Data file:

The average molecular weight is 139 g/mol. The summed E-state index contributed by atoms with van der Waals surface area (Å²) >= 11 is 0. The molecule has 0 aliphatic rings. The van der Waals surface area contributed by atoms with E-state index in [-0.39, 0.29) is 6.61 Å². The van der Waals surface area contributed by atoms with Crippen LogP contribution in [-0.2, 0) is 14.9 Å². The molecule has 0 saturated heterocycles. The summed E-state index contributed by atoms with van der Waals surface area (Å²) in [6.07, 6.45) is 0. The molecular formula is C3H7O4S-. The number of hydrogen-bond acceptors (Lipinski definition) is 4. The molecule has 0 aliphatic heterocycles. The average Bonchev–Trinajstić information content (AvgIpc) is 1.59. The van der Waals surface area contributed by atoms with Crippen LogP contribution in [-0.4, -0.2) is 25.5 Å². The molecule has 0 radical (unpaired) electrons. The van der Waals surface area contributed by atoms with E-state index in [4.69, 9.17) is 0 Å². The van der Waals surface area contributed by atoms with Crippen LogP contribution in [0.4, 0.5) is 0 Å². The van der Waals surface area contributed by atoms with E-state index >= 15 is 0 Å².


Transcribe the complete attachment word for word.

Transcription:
The average molecular weight is 139 g/mol. The summed E-state index contributed by atoms with van der Waals surface area (Å²) >= 11 is 0. The molecule has 0 aliphatic rings. The van der Waals surface area contributed by atoms with E-state index in [-0.39, 0.29) is 6.61 Å². The van der Waals surface area contributed by atoms with Crippen LogP contribution in [-0.2, 0) is 14.9 Å². The molecule has 0 saturated heterocycles. The summed E-state index contributed by atoms with van der Waals surface area (Å²) in [6.07, 6.45) is 0. The molecular formula is C3H7O4S-. The number of hydrogen-bond acceptors (Lipinski definition) is 4. The molecule has 0 aliphatic heterocycles. The average Bonchev–Trinajstić information content (AvgIpc) is 1.59. The van der Waals surface area contributed by atoms with Crippen LogP contribution in [-0.4, -0.2) is 25.5 Å². The molecule has 0 radical (unpaired) electrons. The van der Waals surface area contributed by atoms with E-state index in [4.69, 9.17) is 0 Å². The van der Waals surface area contributed by atoms with Crippen LogP contribution in [0.4, 0.5) is 0 Å². The van der Waals surface area contributed by atoms with E-state index >= 15 is 0 Å².